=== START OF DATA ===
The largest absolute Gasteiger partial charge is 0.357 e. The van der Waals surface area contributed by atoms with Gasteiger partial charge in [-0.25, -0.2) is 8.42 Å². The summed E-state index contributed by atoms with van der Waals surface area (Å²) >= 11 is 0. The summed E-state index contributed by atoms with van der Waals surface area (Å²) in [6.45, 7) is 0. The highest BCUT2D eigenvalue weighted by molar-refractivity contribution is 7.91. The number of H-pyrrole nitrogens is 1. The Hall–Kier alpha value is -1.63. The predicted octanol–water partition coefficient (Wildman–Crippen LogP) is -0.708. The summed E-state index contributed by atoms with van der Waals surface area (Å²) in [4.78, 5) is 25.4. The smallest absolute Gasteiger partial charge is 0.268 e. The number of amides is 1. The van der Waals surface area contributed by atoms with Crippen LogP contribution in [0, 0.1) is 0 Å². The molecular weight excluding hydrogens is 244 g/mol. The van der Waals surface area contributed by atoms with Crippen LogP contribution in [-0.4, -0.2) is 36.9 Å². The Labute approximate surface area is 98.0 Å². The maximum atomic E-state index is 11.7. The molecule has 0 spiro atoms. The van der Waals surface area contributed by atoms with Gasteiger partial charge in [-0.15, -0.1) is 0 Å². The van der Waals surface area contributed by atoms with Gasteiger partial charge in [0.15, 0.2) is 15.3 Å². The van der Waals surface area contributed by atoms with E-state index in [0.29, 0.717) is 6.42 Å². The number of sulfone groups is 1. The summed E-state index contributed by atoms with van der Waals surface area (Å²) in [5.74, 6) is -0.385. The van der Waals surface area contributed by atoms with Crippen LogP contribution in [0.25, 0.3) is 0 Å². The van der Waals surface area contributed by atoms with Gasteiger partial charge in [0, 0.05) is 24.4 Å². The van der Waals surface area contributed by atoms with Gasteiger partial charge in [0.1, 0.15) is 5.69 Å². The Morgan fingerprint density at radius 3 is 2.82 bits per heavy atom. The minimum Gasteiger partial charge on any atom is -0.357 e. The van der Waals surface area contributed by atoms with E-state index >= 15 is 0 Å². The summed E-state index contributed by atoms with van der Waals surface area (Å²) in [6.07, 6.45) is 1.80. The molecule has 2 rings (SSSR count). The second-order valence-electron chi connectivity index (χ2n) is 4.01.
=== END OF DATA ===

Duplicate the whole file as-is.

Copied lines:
The largest absolute Gasteiger partial charge is 0.357 e. The van der Waals surface area contributed by atoms with Gasteiger partial charge in [-0.25, -0.2) is 8.42 Å². The summed E-state index contributed by atoms with van der Waals surface area (Å²) >= 11 is 0. The summed E-state index contributed by atoms with van der Waals surface area (Å²) in [6.45, 7) is 0. The highest BCUT2D eigenvalue weighted by molar-refractivity contribution is 7.91. The number of H-pyrrole nitrogens is 1. The Hall–Kier alpha value is -1.63. The predicted octanol–water partition coefficient (Wildman–Crippen LogP) is -0.708. The summed E-state index contributed by atoms with van der Waals surface area (Å²) in [4.78, 5) is 25.4. The smallest absolute Gasteiger partial charge is 0.268 e. The number of amides is 1. The van der Waals surface area contributed by atoms with Crippen LogP contribution in [0, 0.1) is 0 Å². The molecular weight excluding hydrogens is 244 g/mol. The van der Waals surface area contributed by atoms with Crippen LogP contribution in [-0.4, -0.2) is 36.9 Å². The Labute approximate surface area is 98.0 Å². The maximum atomic E-state index is 11.7. The molecule has 0 spiro atoms. The van der Waals surface area contributed by atoms with Gasteiger partial charge in [-0.15, -0.1) is 0 Å². The van der Waals surface area contributed by atoms with Gasteiger partial charge in [0.15, 0.2) is 15.3 Å². The van der Waals surface area contributed by atoms with E-state index in [0.29, 0.717) is 6.42 Å². The number of sulfone groups is 1. The summed E-state index contributed by atoms with van der Waals surface area (Å²) in [5.74, 6) is -0.385. The van der Waals surface area contributed by atoms with Crippen LogP contribution in [0.25, 0.3) is 0 Å². The van der Waals surface area contributed by atoms with Gasteiger partial charge in [0, 0.05) is 24.4 Å². The van der Waals surface area contributed by atoms with Gasteiger partial charge in [0.1, 0.15) is 5.69 Å². The Morgan fingerprint density at radius 3 is 2.82 bits per heavy atom. The minimum Gasteiger partial charge on any atom is -0.357 e. The van der Waals surface area contributed by atoms with E-state index >= 15 is 0 Å². The summed E-state index contributed by atoms with van der Waals surface area (Å²) in [6.07, 6.45) is 1.80. The molecule has 2 rings (SSSR count). The second-order valence-electron chi connectivity index (χ2n) is 4.01.